Mel Gibson

Mel Gibson's booking mug after he was taken into custody in Malibu. (Los Angeles County Sheriff's Department / July 30, 2006)

A handwritten account by the sheriff's deputy who arrested Mel Gibson triggered a lengthy debate among department officials Friday over how much should be released about the actor's allegedly profane and anti-Jewish comments, sources close to the investigation said Monday.

The officials ultimately decided to place a portion of Deputy James Mee's report under lock and key in an effort to prevent immediate public disclosure, the sources said. They declined to be identified because of the sensitivity of the case.

"They were like chickens running around with their heads cut off," said one source, who was at the station and witnessed the discussion in the hours after Gibson was arrested on suspicion of drunk driving.

As these details emerged, the actor's spokesman said Monday that Gibson was in an "ongoing program of recovery." And ABC-TV said it would not proceed with a proposed Holocaust miniseries with the Academy Award-winning director's production company.

The Sheriff's Department may face repercussions as well. Two members of the Los Angeles County Board of Supervisors on Monday questioned whether Gibson was given special treatment.

The debate following Gibson's early-morning arrest Friday in Malibu involved officials at the Malibu/Lost Hills Sheriff's Station in Agoura as well as those from sheriff's headquarters, according to the sources. Some staff members at Malibu/Lost Hills wanted to support Mee, the sources said, and urged that the report be treated the same as any other.

But some senior managers, both at the station and at headquarters, expressed concern about Gibson's comments becoming public.

"There was some pressure being put from sheriff's headquarters" to downplay Gibson's behavior, one source said.

As a result, the sources said, officials locked up the deputy's narrative describing Gibson's outbursts, leaving only the arrest's basic facts in a report readily available to station personnel. They planned to provide the full arrest report -- including the narrative -- to prosecutors, the sources said. But the document would have become public only if prosecutors introduced them in court.

The pages that were set aside included the deputy's account of Gibson trying to escape arrest and then allegedly threatening to "get even" with him. In the pages, the deputy, who is Jewish, reported that Gibson made a statement blaming Jews for "all the wars in the world" and then asked the deputy, "Are you a Jew?"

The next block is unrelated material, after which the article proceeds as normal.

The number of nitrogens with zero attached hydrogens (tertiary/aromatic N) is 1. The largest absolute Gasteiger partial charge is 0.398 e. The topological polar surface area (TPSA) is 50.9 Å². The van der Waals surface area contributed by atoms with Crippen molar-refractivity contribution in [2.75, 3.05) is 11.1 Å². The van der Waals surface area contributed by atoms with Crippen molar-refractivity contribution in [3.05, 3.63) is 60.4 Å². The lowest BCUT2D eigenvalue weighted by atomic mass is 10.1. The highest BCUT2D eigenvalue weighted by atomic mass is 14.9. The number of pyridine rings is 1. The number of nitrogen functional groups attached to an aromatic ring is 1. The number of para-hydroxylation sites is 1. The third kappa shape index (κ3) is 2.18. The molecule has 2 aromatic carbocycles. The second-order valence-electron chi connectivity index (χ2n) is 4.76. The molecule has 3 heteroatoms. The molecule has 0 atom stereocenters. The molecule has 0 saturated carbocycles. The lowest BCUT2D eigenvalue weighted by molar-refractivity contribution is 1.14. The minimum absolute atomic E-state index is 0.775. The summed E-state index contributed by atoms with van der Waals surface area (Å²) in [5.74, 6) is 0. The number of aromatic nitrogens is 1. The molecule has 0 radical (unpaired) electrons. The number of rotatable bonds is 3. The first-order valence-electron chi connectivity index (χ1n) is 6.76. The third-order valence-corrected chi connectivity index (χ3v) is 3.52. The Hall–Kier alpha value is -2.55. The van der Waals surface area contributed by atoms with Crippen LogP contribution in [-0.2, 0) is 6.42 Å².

Sheriff Lee Baca said Monday that he had not intervened in the investigation in any way and that the final decision on what to do with the deputy's narrative was made by the captain of the Malibu/Lost Hills station, Tom Martin.

"The people in the system are doing their job," Baca said. "No one in their right mind at the local station is going to ask me what to do about evidence. If we get to that level, we are in serious trouble."

Baca's spokesman, Steve Whitmore, said officials at headquarters were briefed about Gibson's arrest but never issued orders to the Malibu/Lost Hills station about how to proceed with the investigation.

But the details of the arrest and the fact that they became public only after the report had been leaked to the celebrity website have raised concerns about whether Gibson, one of Hollywood's highest-paid actors, had been given preferential treatment.

Los Angeles County supervisors Yvonne Braithwaite Burke and Zev Yaroslavsky questioned whether the incident had been properly handled.

"Knowing that this was a celebrity, they should have been doubly careful about how the report was ultimately prepared," Burke said. "It gives the impression that there may be two different ways they treat people based on who they are."

Yaroslavsky called for "a hard, independent look at what happened in this incident and how the Sheriff's Department handles all such cases."

One issue likely to draw scrutiny was a statement made Friday by Whitmore that Gibson had been arrested "without incident."

Whitmore said Monday that he may have created the wrong impression. He said he described the arrest that way because it was made "without a significant use of force," as deputies did not surround Gibson with guns drawn and did not tackle him. But he acknowledged that Gibson walked away from the arresting deputy at one point and had to be brought back to the patrol car.